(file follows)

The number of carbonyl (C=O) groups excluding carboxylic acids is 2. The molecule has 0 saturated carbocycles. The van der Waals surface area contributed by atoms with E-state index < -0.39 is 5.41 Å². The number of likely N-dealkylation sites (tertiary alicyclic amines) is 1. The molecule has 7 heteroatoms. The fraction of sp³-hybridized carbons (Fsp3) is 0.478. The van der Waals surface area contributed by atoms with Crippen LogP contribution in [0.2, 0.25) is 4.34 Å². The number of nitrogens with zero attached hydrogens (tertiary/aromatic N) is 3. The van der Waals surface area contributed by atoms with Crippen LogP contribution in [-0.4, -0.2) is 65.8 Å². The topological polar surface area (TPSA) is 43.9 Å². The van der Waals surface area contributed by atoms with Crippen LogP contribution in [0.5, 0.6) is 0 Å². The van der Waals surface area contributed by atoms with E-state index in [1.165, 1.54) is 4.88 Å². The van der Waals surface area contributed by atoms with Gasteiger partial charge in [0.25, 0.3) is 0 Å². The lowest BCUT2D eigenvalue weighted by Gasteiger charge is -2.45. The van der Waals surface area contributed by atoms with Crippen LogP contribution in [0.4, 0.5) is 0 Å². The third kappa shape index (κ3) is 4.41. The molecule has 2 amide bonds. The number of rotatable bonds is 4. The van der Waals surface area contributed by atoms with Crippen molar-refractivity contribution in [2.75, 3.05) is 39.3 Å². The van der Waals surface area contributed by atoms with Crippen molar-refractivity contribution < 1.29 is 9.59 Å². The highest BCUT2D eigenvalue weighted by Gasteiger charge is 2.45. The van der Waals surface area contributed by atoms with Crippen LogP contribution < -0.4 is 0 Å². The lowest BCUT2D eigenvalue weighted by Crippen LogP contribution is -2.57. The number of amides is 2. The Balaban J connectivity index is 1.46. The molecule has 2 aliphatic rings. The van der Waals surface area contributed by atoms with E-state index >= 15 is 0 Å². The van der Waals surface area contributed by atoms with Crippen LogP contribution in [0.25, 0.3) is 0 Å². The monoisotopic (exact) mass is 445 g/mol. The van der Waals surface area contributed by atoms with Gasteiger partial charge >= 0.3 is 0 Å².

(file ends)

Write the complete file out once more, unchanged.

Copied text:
The number of carbonyl (C=O) groups excluding carboxylic acids is 2. The molecule has 0 saturated carbocycles. The van der Waals surface area contributed by atoms with E-state index < -0.39 is 5.41 Å². The number of likely N-dealkylation sites (tertiary alicyclic amines) is 1. The molecule has 7 heteroatoms. The fraction of sp³-hybridized carbons (Fsp3) is 0.478. The van der Waals surface area contributed by atoms with Crippen LogP contribution in [0.2, 0.25) is 4.34 Å². The number of nitrogens with zero attached hydrogens (tertiary/aromatic N) is 3. The van der Waals surface area contributed by atoms with Crippen LogP contribution in [-0.4, -0.2) is 65.8 Å². The topological polar surface area (TPSA) is 43.9 Å². The van der Waals surface area contributed by atoms with Crippen LogP contribution in [0.5, 0.6) is 0 Å². The van der Waals surface area contributed by atoms with E-state index in [1.165, 1.54) is 4.88 Å². The van der Waals surface area contributed by atoms with Gasteiger partial charge in [0.25, 0.3) is 0 Å². The lowest BCUT2D eigenvalue weighted by Gasteiger charge is -2.45. The van der Waals surface area contributed by atoms with Crippen LogP contribution in [0.4, 0.5) is 0 Å². The third kappa shape index (κ3) is 4.41. The molecule has 2 amide bonds. The number of rotatable bonds is 4. The van der Waals surface area contributed by atoms with Crippen molar-refractivity contribution in [2.75, 3.05) is 39.3 Å². The van der Waals surface area contributed by atoms with Crippen molar-refractivity contribution < 1.29 is 9.59 Å². The highest BCUT2D eigenvalue weighted by Gasteiger charge is 2.45. The van der Waals surface area contributed by atoms with Crippen LogP contribution < -0.4 is 0 Å². The lowest BCUT2D eigenvalue weighted by Crippen LogP contribution is -2.57. The number of amides is 2. The Balaban J connectivity index is 1.46. The molecule has 2 aliphatic rings. The van der Waals surface area contributed by atoms with E-state index >= 15 is 0 Å². The van der Waals surface area contributed by atoms with Crippen LogP contribution in [0.25, 0.3) is 0 Å². The monoisotopic (exact) mass is 445 g/mol. The van der Waals surface area contributed by atoms with Gasteiger partial charge >= 0.3 is 0 Å².